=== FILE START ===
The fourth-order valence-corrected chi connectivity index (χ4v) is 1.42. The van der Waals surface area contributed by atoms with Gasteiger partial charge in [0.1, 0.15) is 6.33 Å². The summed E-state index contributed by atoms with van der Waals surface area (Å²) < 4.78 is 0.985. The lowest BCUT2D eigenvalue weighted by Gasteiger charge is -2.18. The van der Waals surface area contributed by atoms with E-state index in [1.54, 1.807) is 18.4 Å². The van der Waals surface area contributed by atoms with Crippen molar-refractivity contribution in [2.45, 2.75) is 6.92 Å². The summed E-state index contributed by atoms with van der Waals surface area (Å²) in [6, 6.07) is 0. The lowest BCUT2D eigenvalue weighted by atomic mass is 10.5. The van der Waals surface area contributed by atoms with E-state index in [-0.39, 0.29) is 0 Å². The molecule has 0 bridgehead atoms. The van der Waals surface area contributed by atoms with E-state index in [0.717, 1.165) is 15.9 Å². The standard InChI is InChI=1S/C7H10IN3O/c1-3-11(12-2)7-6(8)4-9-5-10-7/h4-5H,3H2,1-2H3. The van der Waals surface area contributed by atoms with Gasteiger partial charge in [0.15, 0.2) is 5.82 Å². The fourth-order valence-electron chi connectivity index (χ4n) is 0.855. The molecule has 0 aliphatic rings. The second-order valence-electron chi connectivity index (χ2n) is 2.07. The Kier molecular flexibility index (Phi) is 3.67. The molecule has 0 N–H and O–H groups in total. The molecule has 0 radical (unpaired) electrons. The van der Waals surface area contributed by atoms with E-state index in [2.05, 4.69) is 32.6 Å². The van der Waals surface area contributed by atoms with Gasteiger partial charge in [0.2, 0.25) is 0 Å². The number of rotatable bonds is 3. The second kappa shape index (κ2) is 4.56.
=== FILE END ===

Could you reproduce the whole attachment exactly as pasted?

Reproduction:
The fourth-order valence-corrected chi connectivity index (χ4v) is 1.42. The van der Waals surface area contributed by atoms with Gasteiger partial charge in [0.1, 0.15) is 6.33 Å². The summed E-state index contributed by atoms with van der Waals surface area (Å²) < 4.78 is 0.985. The lowest BCUT2D eigenvalue weighted by Gasteiger charge is -2.18. The van der Waals surface area contributed by atoms with E-state index in [1.54, 1.807) is 18.4 Å². The van der Waals surface area contributed by atoms with Crippen molar-refractivity contribution in [2.45, 2.75) is 6.92 Å². The summed E-state index contributed by atoms with van der Waals surface area (Å²) in [6, 6.07) is 0. The lowest BCUT2D eigenvalue weighted by atomic mass is 10.5. The van der Waals surface area contributed by atoms with E-state index in [-0.39, 0.29) is 0 Å². The molecule has 0 bridgehead atoms. The van der Waals surface area contributed by atoms with E-state index in [0.717, 1.165) is 15.9 Å². The standard InChI is InChI=1S/C7H10IN3O/c1-3-11(12-2)7-6(8)4-9-5-10-7/h4-5H,3H2,1-2H3. The van der Waals surface area contributed by atoms with Gasteiger partial charge in [0.15, 0.2) is 5.82 Å². The fourth-order valence-electron chi connectivity index (χ4n) is 0.855. The molecule has 0 aliphatic rings. The second-order valence-electron chi connectivity index (χ2n) is 2.07. The Kier molecular flexibility index (Phi) is 3.67. The molecule has 0 N–H and O–H groups in total. The molecule has 0 radical (unpaired) electrons. The van der Waals surface area contributed by atoms with E-state index in [2.05, 4.69) is 32.6 Å². The van der Waals surface area contributed by atoms with Gasteiger partial charge in [0.2, 0.25) is 0 Å². The number of rotatable bonds is 3. The second kappa shape index (κ2) is 4.56.